Inflated pricing found in food-voucher program investigation


The federally financed, state-administered program called Women, Infants, and Children (WIC) helps nearly 1.5 million low-income families in California buy nutritious food. They receive monthly vouchers for a specific list of items and the store fills out the amount for government reimbursement.

But in expanding the number of local independent stores that accept WIC vouchers, an investigation by The Bay Citizen found some are charging abnormally high prices. It published pictures featuring nearly $10 for a box of Cheerios and $7.50 for a loaf of bread, all paid for by taxpayers.

State Senator Mark DeSaulnier (D-Concord) heads the Budget Subcommittee on Health and Humans Services.

"It's gouging," said DeSaulnier. "It's gouging people who really can't afford it, which is all of us."

Advocates for the poor says the program has limited funds, and that the money should be going to feed hungry children, not line the pockets of store owners.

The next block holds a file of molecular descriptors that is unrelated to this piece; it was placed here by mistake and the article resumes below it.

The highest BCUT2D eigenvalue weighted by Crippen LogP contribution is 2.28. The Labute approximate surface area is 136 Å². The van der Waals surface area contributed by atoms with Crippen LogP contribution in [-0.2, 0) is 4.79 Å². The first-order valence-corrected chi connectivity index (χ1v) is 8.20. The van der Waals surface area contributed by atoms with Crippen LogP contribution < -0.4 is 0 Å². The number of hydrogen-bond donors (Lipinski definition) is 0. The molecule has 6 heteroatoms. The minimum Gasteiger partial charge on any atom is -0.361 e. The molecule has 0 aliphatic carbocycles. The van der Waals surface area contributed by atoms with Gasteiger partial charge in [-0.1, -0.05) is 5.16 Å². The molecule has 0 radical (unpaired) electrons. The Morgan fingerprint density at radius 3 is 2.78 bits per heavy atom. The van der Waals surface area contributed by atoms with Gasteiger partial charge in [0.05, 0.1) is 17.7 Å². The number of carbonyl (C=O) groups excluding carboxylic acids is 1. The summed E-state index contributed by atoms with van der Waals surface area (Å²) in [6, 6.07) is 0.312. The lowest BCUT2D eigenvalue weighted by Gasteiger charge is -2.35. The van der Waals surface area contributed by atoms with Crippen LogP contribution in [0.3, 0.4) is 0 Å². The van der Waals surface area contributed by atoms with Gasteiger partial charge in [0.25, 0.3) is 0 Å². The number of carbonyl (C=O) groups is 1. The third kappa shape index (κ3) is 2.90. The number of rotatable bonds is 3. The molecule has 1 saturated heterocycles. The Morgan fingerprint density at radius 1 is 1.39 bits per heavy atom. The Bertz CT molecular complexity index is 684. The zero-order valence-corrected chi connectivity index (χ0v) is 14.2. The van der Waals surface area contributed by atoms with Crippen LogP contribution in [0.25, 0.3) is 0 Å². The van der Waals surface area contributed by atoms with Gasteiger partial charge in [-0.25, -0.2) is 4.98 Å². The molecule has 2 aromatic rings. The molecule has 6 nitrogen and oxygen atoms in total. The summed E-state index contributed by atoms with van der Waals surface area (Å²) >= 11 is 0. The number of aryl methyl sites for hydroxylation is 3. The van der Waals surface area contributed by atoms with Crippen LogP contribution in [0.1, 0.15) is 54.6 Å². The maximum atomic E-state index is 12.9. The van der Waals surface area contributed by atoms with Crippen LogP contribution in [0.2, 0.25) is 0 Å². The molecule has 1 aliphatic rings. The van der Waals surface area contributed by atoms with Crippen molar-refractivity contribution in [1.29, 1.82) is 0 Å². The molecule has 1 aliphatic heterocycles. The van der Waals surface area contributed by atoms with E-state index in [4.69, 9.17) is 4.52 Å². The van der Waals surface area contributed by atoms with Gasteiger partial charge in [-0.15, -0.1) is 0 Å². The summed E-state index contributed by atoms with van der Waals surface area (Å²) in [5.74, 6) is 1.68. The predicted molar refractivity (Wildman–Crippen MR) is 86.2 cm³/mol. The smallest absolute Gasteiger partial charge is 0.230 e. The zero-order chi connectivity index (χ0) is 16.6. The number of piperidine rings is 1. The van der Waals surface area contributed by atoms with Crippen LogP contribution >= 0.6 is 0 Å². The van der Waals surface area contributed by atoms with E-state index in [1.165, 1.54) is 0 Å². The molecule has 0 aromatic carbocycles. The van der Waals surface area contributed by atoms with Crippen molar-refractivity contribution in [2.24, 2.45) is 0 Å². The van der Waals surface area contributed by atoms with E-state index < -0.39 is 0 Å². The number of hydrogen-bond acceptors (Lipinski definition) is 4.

"When you have a bad actor out there taking more money than they should and charging more money than they should for a box of cereal, you're taking money out of the mouths of babes," said Jessica Bartholow, Western Center on Law and Poverty.

One store owner who asked not to be identified said they have to charge higher prices because WIC mandates that they carry a certain number of each food item, even the ones that don't really sell, like soy or Lactaid milk. He ends up throwing them away and loses money. He makes it up by raising the prices of other WIC products.

The state is now cracking down on smaller WIC stores by reducing reimbursement rates and implementing stronger price controls that'll be in place by mid-May.

"These stores were widely expanded over the last five or six years to give access, and we have now recognized that the charges in these stores are unacceptably high," said Diana Dooley, Calif. Health and Human Services secretary.

The state also has a moratorium on giving out any more licenses to small stores that apply to become a WIC store. The Western Center on Law and Poverty also wants to see criminal charges filed.

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